Bridget opened her eyes wide, and started at the transformation scene which had taken place during the brief moment she had remained in darkness. The room was painted a pale, cool green. The walls were divided into several panels. One of these had now absolutely disappeared, and in its place was a deep recess, which went far enough back into the wall to contain shelves, and had even space sufficient for a chair or two, a sewing machine, and one or two other sacred possessions."Just play the piece over to me," she said to her master. "I'll do it if you play it over. Yes, that's it—tum, tum, tummy, tum, tum. Oughtn't you to crash the air out a bit there? I think you ought. Yes, that's it—isn't it lovely? Now let me try."Miss Delicia hurried on, intent on some housewifely mission, and Olive entering the house went down a long stone passage which led to the sixth form schoolroom.
"I suppose I may go," she said, "if that's all you have got to say?"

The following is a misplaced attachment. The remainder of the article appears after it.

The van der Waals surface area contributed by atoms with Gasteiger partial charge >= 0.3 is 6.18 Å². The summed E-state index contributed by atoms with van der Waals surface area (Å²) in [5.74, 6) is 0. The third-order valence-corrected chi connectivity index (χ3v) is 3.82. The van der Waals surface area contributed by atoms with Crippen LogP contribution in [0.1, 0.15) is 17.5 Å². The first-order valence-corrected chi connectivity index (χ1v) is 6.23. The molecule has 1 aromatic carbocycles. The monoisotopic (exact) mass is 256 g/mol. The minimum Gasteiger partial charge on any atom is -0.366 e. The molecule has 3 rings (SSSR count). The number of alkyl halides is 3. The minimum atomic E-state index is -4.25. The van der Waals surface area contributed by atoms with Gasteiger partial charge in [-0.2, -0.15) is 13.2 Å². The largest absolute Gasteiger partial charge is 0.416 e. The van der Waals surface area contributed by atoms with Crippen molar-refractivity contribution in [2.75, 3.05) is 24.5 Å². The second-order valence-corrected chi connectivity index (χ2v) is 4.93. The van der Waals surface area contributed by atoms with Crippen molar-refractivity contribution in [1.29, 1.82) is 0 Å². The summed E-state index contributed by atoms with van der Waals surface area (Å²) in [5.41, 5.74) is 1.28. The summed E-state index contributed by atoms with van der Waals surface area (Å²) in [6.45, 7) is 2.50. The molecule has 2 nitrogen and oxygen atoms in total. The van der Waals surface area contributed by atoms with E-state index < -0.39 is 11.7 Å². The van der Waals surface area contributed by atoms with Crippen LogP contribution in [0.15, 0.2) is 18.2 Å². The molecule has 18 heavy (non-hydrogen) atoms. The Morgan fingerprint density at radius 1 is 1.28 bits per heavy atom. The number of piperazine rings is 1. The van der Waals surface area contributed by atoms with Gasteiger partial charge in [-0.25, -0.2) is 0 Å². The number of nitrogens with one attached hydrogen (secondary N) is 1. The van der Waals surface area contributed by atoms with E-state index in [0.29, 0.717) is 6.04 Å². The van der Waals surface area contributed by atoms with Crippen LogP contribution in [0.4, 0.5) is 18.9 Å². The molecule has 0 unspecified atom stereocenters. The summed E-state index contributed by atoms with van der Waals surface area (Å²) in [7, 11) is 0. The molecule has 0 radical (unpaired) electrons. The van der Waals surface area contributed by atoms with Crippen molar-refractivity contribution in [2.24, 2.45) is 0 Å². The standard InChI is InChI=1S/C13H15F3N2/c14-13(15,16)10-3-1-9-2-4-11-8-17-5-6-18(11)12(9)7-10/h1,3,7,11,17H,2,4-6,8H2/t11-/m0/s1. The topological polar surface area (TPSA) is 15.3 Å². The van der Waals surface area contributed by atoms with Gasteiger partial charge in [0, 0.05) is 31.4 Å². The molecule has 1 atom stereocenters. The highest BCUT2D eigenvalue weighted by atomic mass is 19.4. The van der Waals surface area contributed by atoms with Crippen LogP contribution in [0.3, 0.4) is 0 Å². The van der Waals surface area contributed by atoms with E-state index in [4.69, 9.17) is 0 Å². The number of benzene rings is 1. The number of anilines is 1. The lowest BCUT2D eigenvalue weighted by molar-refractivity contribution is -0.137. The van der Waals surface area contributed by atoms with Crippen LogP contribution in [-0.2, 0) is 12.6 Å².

The door was closed then, and Bridget O'Hara found herself alone.Janet was the heart and soul of everything. She was a girl with a great deal of independence of character; she was not destitute of ambition—she was remarkable for common sense—she was sharp in her manner, downright in her words, and capable, painstaking, and energetic in all she did.From where they stood they obtained a very distinct although somewhat bird's-eye view of the winding avenue and quickly approaching carriage. Mrs. Freeman's tall and familiar figure was too well known to be worthy, in that supreme moment, of even a passing comment. Miss Patience looked as angular and as like herself as ever; but a girl, who sat facing the two ladies—a girl who wore a large shady hat, and whose light dress and gay ribbons fluttered in the summer breeze—upon this girl the eyes of the four watchers in the "Lookout" tower were fixed with devouring curiosity.
For some reason her companions, both old and young in the school, had taken upon themselves to cut her.
"Oh, lor, miss, you're too good, but there's that bell again; I must run this minute."
Marshall had to be comforted with this rather dubious speech, and Dorothy ran on to join Janet.
"Well," said Janet, "what did that impertinent servant want? I hope you showed her her place, Dorothy? The idea of her presuming to stop us when we were so busy!"